Students, faculty to participate in SELF-confidence walk


by Clayton Bowers, Staff Reporter

SELF will host the SELF-Confidence Walk at 10 a.m. Saturday at Bill Buxton Stadium.

The walk will end around 11:30 a.m.

SELF, which is an acronym for Strong, Excellent, Loving and Fearless, is a group at Simpson College that aims to make the campus a safe space for body image, weight and identity.

Lauren Myers is a co-executive for the SELF group and also a member of SARA.

“Our SELF-Confidence Walk is about promoting self-esteem and positive body image,” Myers said. “We want our campus to realize that nobody is alone in their search for confidence.”

In America alone, 20 million women and 10 million men suffer from a significant eating disorder at some time in their life. These eating disorders are typically a result of individuals struggling with body dissatisfaction and sub-clinical disordered eating attitudes and behaviors.

“Young women and an increasing number of guys face intense pressure to conform to an ideal that blatantly rejects the diversity of who we really are,” Myers said.

Originally, eating disorders were thought to affect only a small portion of the population in the young adult age range. With more studies about eating disorders surfacing, it’s been concluded that anyone is susceptible to this growing issue.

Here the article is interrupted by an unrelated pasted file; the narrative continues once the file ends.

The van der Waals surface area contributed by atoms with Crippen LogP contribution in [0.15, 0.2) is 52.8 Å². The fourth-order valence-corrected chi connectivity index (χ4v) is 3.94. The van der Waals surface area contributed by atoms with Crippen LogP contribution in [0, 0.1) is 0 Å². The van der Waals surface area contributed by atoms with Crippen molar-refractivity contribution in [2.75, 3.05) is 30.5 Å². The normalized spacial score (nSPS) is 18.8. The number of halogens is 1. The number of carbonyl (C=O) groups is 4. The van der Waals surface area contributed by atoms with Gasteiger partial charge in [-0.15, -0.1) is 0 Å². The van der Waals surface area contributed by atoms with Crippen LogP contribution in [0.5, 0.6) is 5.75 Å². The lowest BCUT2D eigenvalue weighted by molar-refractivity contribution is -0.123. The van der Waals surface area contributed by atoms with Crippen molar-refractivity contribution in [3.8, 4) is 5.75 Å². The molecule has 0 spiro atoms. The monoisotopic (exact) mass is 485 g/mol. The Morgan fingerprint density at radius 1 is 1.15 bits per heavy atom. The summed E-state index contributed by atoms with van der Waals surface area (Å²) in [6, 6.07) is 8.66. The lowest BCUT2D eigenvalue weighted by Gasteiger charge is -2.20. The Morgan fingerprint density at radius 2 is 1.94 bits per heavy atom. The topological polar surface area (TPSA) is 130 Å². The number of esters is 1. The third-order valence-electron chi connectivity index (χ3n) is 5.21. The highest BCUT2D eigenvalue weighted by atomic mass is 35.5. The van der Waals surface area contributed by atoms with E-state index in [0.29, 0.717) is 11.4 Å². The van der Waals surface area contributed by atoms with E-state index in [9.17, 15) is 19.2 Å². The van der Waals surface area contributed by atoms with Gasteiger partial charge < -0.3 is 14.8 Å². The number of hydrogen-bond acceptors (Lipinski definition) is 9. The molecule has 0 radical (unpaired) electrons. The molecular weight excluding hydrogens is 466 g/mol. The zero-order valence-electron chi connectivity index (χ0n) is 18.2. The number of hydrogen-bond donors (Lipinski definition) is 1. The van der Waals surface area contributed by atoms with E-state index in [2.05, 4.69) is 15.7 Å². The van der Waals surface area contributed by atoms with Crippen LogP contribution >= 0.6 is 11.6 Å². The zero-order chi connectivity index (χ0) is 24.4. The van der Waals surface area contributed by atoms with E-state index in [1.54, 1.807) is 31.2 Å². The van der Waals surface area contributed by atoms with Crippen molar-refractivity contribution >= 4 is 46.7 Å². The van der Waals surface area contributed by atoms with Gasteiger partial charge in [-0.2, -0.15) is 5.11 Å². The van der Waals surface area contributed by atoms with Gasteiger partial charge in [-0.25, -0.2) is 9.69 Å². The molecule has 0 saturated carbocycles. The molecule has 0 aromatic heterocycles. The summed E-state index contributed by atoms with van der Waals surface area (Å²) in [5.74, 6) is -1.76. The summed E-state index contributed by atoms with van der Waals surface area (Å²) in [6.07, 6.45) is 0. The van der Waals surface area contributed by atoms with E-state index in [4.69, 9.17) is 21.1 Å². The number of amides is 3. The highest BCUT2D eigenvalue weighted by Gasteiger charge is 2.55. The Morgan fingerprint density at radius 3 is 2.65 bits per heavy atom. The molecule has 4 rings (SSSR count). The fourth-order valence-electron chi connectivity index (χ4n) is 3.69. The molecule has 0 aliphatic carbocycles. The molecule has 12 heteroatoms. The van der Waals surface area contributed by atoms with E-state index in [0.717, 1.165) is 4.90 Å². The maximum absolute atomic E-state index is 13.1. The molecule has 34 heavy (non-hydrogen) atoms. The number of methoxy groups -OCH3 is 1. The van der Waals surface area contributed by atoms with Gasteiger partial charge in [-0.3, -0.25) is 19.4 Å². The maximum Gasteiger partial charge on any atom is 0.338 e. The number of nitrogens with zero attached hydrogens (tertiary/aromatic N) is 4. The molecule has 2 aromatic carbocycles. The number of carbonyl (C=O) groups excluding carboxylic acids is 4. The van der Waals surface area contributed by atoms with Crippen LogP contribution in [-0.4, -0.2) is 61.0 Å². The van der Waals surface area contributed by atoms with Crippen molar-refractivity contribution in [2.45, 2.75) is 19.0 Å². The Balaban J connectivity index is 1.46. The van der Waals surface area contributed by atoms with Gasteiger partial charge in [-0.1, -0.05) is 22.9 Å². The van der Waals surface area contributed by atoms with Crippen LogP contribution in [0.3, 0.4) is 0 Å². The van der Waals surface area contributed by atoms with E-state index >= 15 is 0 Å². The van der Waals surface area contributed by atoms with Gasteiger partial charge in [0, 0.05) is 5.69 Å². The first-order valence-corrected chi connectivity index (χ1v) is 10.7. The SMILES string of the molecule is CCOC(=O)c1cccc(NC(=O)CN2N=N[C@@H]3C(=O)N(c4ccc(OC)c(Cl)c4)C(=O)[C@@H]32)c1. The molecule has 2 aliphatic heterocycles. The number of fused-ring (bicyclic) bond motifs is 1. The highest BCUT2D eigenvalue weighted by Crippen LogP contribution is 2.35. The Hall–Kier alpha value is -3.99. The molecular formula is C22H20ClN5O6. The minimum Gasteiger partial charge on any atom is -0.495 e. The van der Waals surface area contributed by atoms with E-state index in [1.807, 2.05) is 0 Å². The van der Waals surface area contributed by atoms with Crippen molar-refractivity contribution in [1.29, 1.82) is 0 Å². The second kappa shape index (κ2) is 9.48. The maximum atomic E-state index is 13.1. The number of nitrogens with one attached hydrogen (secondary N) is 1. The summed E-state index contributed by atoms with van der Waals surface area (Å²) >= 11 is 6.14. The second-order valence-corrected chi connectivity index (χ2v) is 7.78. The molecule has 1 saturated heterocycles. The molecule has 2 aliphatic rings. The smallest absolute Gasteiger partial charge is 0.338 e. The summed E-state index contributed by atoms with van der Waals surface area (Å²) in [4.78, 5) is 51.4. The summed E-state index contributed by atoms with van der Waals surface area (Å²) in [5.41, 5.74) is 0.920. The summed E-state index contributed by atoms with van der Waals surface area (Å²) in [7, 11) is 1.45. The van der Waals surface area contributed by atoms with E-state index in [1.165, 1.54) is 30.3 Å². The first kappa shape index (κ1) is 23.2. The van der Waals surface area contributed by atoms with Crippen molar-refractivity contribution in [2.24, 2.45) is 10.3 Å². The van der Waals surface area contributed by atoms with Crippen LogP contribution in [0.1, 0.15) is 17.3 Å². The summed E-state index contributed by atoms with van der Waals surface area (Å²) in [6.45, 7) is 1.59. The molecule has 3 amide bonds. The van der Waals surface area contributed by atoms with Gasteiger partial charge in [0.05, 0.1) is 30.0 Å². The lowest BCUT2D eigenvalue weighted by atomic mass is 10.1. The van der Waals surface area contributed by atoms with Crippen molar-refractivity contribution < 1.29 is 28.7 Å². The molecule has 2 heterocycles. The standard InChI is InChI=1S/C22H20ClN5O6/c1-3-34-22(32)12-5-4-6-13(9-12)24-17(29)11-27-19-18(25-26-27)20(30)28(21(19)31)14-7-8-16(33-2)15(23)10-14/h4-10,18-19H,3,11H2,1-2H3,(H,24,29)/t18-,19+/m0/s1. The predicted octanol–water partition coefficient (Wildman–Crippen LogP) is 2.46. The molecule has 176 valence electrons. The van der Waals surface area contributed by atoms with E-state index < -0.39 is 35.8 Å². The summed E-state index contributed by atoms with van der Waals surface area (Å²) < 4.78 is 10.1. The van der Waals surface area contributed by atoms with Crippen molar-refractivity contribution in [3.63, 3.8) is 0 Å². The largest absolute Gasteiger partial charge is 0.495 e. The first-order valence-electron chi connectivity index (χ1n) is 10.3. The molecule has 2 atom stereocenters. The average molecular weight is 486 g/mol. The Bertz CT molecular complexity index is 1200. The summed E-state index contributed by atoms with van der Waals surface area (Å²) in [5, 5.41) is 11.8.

“As a college student who has suffered from an eating disorder, I’ve noticed that college campuses provide many channels for mental health education, prevention and intervention,” Myers said. “Opportunities for students to express concern, and be an aid for students in getting appropriate care, have risen dramatically.”

Simpson College has many groups and areas that students can go to for support such as the SELF group, the counseling services offices in the Kent Campus Center and SARA.

Eating disorders can create severe health issues that result in death in some extreme cases. When the body starves, it will slow down all bodily functions to conserve energy.

This instinctive form of self-preservation results in issues like muscle loss and weakness, reduction in bone density and severe dehydration along with many other dangerous problems.

Eating disorders do not only affect the body but the brain as well. There is a high link between eating disorders and psychiatric disorders.

People who suffer from eating disorders are four times more likely to abuse alcohol and other substances. The risk of depression and obsessive-compulsive disorder are also elevated substantially.

“Confidence is just one word of more than one million in the English language,” Myers said. “But we believe it’s one of the most important words we have. Without it, getting through even the simplest of tasks can be a struggle. With it, anything is possible.”

For more statistics, information and facts about eating disorders and how you can become involved, visit